Neocolonialism in the Green Transition: Carbon Trading in the Amazon and Lithium Wars in Peru

June 27, 2023

In this presentation, Chief Ninawa Huni Kui, the hereditary Chief and president of the Huni Kui Indigenous People Association of Acre in the Brazilian Amazon, Indigenous rights advocate, Shyrlene Monerat Huni Kui, and Maria Jara Querar, a Quechua matriarch from the Valle Sagrado of Peru, delved into the manipulation of carbon markets in Brazil and the uprisings in Peru caused by the privatization of lithium mining, illustrating how governments in the global south employ these tactics to further dispossess and assimilate Indigenous Peoples. By examining the cases of Brazil and Peru, the panelists uncovered ways in which these governments weaponize policies against Indigenous rights to meet the demands for a green transition generated by the global north. The discussion explored how the green transition becomes a smokescreen for neocolonialism, perpetuating the marginalization and dispossession of Indigenous communities.

May 23, 2023

Universities are often understood to have a unique role in catalyzing climate action in society. But there is more than one way they can do this. On the one hand, universities must create space for conversations that welcome many different visions about their role in enabling possible futures in the face of the climate and nature emergency. On the other hand, the visions for the future that tend to take up the most space in these conversations are the ones that would sustain the status quo – visions that have been characterized as “business as usual, but greener.” If universities continue to sideline more critical and decolonial perspectives on the climate and nature emergency, climate action risks reproducing simplistic solutions, enacting unequal and paternalistic relationships with systemically marginalized communities, and educating people into the same Eurocentric imaginary of human progress and development that created today’s ecological crises in the first place. This talk asks we might reorient university climate action toward climate justice, emphasizing the challenges of this work, and offering a few examples of efforts in higher education to coordinate justice-oriented responses to today’s complex socio-ecological challenges.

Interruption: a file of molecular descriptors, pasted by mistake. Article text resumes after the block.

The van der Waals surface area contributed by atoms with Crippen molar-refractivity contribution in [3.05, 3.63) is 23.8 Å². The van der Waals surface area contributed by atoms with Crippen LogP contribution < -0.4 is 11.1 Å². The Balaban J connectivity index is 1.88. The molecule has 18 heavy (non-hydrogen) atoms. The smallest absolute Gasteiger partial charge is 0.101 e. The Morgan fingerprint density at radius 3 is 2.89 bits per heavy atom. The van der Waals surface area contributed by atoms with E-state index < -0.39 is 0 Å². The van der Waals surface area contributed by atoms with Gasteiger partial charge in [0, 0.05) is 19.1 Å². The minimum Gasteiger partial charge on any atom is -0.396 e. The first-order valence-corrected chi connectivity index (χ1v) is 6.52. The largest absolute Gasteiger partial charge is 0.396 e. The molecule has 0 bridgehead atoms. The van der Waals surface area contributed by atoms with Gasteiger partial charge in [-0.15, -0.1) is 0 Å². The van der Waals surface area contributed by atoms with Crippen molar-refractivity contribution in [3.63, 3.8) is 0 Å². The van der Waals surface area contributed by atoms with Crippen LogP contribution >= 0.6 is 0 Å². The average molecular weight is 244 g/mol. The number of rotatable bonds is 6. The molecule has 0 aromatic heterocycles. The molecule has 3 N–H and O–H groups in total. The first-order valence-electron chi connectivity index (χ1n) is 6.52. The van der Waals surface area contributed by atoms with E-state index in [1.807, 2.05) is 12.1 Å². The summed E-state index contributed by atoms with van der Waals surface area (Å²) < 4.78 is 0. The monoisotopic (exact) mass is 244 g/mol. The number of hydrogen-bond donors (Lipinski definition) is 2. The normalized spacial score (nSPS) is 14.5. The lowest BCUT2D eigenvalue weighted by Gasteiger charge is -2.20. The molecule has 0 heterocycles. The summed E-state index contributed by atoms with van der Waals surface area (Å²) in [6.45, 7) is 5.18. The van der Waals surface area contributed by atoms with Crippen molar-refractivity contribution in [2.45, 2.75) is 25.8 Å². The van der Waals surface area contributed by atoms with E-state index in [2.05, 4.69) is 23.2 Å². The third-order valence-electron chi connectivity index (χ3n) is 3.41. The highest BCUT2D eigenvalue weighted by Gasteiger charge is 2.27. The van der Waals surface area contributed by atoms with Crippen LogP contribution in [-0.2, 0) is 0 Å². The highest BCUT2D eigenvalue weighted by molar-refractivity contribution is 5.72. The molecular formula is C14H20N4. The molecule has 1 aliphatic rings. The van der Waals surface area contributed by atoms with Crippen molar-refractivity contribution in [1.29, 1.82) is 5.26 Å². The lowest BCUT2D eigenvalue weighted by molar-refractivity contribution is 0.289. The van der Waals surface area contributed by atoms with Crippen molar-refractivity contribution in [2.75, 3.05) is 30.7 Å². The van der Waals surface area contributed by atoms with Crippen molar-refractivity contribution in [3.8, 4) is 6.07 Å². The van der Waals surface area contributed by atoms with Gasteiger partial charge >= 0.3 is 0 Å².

From Universities to the UN: Navigating Colonial Institutions at the End of the World as We Know It

April 11, 2023

In the face of intensifying social and ecological crises, this conference asks how we might navigate colonial institutions – from universities to the UN – in ways that question their presumed benevolence and continuity while also mobilizing their resources to reduce harm and support the creation and revitalization of other possibilities for collective existence. Can we find space in the cracks of these institutions to, in the words of conference co-organizer Pasang Yangjee Sherpa, find new ways of living together in the midst of dying?

Panelists: Dr. Bernard Perley, Chief Ninawa Huni Kui, Dr. Pasang Dolma Sherpa, Dr. Vanessa Andreotti, and Dr. Pasang Yangjee Sherpa (chair)

COP27 Debrief – Beyond Doomism and Solutionism in Response to Climate Change

December 9, 2022

Based on the University Affairs OpED with the same title, this panel presents the experiences of Indigenous and racialized UBC delegates at COP27 and problematizes the approaches of climate doomism and climate solutionism in responses to the climate and nature emergency (CNE), focusing on how both approaches discourage engagement with the complexities of the CNE.

Panelists:  Dr. Vanessa Andreotti, Dr. Pasang Yangjee Sherpa, Dr. Shannon Waters, Dr. Sharon Stein (chair) and student coordinator Charlotte Taylor.

You can read the introduction to the panel (which unfortunately was not recorded) here.